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dir Karyn Kusama
scr Diablo Cody
prd Daniel Dubiecki, Mason Novick, Jason Reitman
with Megan Fox, Amanda Seyfried, Johnny Simmons, Adam Brody, JK Simmons, Amy Sedaris, Cynthia Stevenson, Kyle Gallner, Juan Riedinger, Chris Pratt, Josh Emerson, Aman Johal
release US 18.Sep.09, UK 6.Nov.09
Best friends forever: Seyfried and Fox
TORONTO FILM FEST
|R E V I E W B Y R I C H C L I N E|
A snappy script and a lively approach to the genre make this a gleefully grisly teen horror movie thoroughly entertaining. And it also features terrific performances that break stereotypes and pull us into the carnage.
Teens Needy and Jennifer (Seyfried and Fox) have been best pals since childhood, but their friendship has now shifted: Needy likes everyone and has a nice-guy boyfriend, Chip (Johnny Simmons), while Jennifer is the school's ice-queen babe. One night their favourite band Low Shoulder is performing at a local bar, and Jennifer has her eye on the singer (Brody). But he decides to sacrifice her to gain musical success. The problem is that she's definitely not a virgin, and her voracious hunger for boys takes a nasty turn.
After the terrific but over-written JUNO, it's good to see Cody paying more attention to characterisation, creating vivid personalities that the cast really sink their teeth into. This is really Seyfried's movie, and she adds some terrific subtext as the engaging Jan Brady-type struggling to get along with everyone as events turn seriously nasty. Fox, meanwhile, is clearly having a great time vamping it up as the uber-hot and fiercely strong-willed Jennifer.
The film is peppered with witty echoes of vampire and zombie movies. The story plays out with twists that are both scary and funny. And the approach to gender and sexuality is strikingly more realistic than what we usually see in studio films, from same-sex experimentation to the loss of virginity. Even the standard teen roles are upended, with intriguing variations on the jocks, brains and goths. There's of course a sassy little sister. And a Carrie-echoing prom.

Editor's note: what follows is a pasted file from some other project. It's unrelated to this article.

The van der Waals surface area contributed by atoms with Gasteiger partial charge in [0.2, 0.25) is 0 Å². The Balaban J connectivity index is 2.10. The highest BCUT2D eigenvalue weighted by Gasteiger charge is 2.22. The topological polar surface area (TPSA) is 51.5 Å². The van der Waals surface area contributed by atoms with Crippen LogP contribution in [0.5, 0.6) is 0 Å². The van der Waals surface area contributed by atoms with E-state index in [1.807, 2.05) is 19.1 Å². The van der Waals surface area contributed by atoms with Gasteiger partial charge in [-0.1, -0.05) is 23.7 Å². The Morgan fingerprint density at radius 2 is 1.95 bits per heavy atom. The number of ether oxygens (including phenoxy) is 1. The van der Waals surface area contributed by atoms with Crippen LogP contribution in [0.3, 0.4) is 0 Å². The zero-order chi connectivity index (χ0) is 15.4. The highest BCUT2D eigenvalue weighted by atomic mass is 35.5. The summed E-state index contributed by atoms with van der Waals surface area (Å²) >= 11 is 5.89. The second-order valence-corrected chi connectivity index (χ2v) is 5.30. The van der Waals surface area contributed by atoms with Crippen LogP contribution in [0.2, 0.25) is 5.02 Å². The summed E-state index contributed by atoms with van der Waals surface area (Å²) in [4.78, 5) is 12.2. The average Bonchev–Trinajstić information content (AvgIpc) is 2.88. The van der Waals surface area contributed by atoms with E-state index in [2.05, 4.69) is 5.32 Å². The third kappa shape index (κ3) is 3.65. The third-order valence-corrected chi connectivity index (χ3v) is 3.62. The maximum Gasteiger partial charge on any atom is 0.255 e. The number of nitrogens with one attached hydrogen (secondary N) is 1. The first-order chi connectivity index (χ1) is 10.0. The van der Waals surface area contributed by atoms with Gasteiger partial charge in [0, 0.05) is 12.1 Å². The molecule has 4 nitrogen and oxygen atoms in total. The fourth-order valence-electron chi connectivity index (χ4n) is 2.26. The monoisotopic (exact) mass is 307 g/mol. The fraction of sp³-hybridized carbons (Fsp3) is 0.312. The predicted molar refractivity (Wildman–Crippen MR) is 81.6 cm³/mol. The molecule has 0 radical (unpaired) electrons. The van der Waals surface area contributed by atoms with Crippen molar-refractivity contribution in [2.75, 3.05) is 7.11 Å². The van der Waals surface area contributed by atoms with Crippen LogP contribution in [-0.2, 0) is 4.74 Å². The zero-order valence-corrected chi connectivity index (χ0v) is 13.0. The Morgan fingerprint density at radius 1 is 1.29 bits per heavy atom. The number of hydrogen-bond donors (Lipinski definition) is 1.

If there's any complaint, it's the same one that came with Juno: the script is simply too knowing and deliberately rude to be anything but a breezy bit of entertainment. Director Kusama keeps things visually snappy, with inventive touches both in the big explosive moments and in the tender dramatic scenes. And while it's so ridiculous that we start to wonder if it's all a fantasy in someone's imagination, it's great fun to watch a movie about a mean girl who's actually evil, not high school evil.
|R E A D E R R E V I E W S|
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© 2009 by Rich Cline, Shadows on the Wall|
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